Yes. It certainly pays to be a bit more conservative. Having gone through GFC, I certainly remembered those days where high yield leveraged funds listed on SGX like Babcock & Brown Structured Finance Fund (now known as Global Investments Ltd), MacarthurCook Property Securities Fund (now known as AIMS Property Securities Fund), Macquarie International Infrastructure Fund (liquidated) etc which got into problems due to leverage at fund and underlying levels. Some stopped distributions altogether, some call for fund raising, some having to sell assets at depressed prices to meet loan repayments, some sell off fund to new owners, some liquidated etc.

In short, most (if not all) do not have a happy ending.

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08-06-2019, 10:43 AM.
Post: #54
RE: Retirement
(08-06-2019, 10:40 AM)ghchua Wrote: Hi tanjm,

Yes. It certainly pays to be a bit more conservative. Having gone through GFC, I certainly remembered those days where high yield leveraged funds listed on SGX like Babcock & Brown Structured Finance Fund (now known as Global Investments Ltd), MacarthurCook Property Securities Fund (now known as AIMS Property Securities Fund), Macquarie International Infrastructure Fund (liquidated) etc which got into problems due to leverage at fund and underlying levels. Some stopped distributions altogether, some call for fund raising, some having to sell assets at depressed prices to meet loan repayments, some sell off fund to new owners, some liquidated etc.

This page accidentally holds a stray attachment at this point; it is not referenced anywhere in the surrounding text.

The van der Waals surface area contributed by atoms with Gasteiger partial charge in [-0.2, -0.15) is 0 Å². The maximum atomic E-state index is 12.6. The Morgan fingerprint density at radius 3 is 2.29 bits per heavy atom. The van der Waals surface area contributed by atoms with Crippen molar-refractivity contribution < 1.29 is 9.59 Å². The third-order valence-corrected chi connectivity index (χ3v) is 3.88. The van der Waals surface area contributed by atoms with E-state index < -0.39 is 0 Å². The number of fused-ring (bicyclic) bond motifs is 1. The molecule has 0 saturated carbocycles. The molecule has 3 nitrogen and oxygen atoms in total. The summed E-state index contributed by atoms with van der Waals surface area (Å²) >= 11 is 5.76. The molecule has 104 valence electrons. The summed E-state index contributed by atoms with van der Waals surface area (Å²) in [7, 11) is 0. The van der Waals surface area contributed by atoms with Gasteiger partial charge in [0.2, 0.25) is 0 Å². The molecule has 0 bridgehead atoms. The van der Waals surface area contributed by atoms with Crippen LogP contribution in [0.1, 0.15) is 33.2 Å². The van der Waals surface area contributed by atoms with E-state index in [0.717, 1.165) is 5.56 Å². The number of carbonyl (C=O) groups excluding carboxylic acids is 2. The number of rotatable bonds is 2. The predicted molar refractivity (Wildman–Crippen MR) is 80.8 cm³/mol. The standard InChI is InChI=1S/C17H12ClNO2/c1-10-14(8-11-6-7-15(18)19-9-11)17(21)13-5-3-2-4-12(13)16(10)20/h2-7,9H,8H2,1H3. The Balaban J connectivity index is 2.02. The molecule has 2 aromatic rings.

In short, most (if not all) do not have a happy ending.

When you have leverage, the Reit doesn’t need to fail. Indeed most reits did not fail. However, the margin call (and you can’t top up) when price goes down is a killer.

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08-06-2019, 11:11 AM.
Post: #55
RE: Retirement